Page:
As I said yesterday, time is flying and I am behind on everything. I have indicated before that my favorite photography magazine is LensWork. Nothing, in my opinion, beats it at present. With most photomags you find that the photographer’s website offers better reproductions than the magazine. In the case of LensWork it can go the other way, and I think that this is a real compliment to the effort and, frankly dedication to image, that they put into it. I find that I am now an issue behind with LensWork, just like View Camera. But I digress!
A few weeks ago I found in LensWork the truly glorious and amazing work of photographer Andrea Stone. I was happy to find that these images could also be seen on “The Stone Photography” website, which Andrea shares with her husband Rob Stone. As a result I can share them with you.
Ms. Stone relates her transformative moment as being drawn to Claude Monet’s work “The Magpie,” and with that to the realization of what an image can be. She has made a study of city scapes reflected in distorted patterns in window glasses. But such a description is really way to mechanical, because what she has created is in itself transformation. It bridges photography with impressionist art, creating magical pictures that could just as easily be paintings. When the building doing the reflecting is by architect Frank Gehry, the end result is simply amazing! Looking at her work is one of those great wow moments, when you just fall in love with photography all over again.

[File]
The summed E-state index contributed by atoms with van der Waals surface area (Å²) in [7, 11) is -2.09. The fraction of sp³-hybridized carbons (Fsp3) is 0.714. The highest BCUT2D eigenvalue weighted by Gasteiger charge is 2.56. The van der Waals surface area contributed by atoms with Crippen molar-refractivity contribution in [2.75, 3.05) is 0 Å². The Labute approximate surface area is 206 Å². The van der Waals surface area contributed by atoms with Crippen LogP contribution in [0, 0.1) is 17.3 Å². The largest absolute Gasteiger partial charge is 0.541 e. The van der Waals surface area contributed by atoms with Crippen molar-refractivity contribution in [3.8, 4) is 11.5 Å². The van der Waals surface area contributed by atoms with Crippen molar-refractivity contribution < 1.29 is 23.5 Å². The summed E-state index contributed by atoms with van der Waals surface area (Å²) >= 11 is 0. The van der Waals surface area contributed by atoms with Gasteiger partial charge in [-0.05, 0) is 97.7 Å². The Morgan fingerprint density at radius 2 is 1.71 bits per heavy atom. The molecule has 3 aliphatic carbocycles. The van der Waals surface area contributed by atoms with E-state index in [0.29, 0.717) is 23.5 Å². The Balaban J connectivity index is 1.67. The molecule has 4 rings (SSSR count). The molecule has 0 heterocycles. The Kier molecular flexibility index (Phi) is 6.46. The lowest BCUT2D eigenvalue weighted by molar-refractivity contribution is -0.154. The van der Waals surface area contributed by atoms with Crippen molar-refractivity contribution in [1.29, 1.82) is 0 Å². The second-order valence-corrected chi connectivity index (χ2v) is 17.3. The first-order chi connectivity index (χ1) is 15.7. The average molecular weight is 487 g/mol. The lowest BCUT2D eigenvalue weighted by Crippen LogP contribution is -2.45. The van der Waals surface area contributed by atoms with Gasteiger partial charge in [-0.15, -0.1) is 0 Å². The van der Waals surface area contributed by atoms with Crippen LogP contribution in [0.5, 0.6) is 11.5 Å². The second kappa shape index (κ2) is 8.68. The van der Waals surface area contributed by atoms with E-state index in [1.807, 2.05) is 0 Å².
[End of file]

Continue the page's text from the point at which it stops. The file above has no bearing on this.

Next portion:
Ms. Stone loves cities like Portland, OR, where there is a delicate mixture of the antique and classic with the new and modern. She relates the challenges of photographing buildings in a post 9/11 world, where the photographer is challenged for her interest in a particular building. And then there is the challenge of light that all photographers face. The fact that you can return on a second day to the same observing spot, at the same time of day, and under identical weather conditions and the reflection will be altogether different. It is like a reminder that we move in both space and time and can never truly return to the same spot.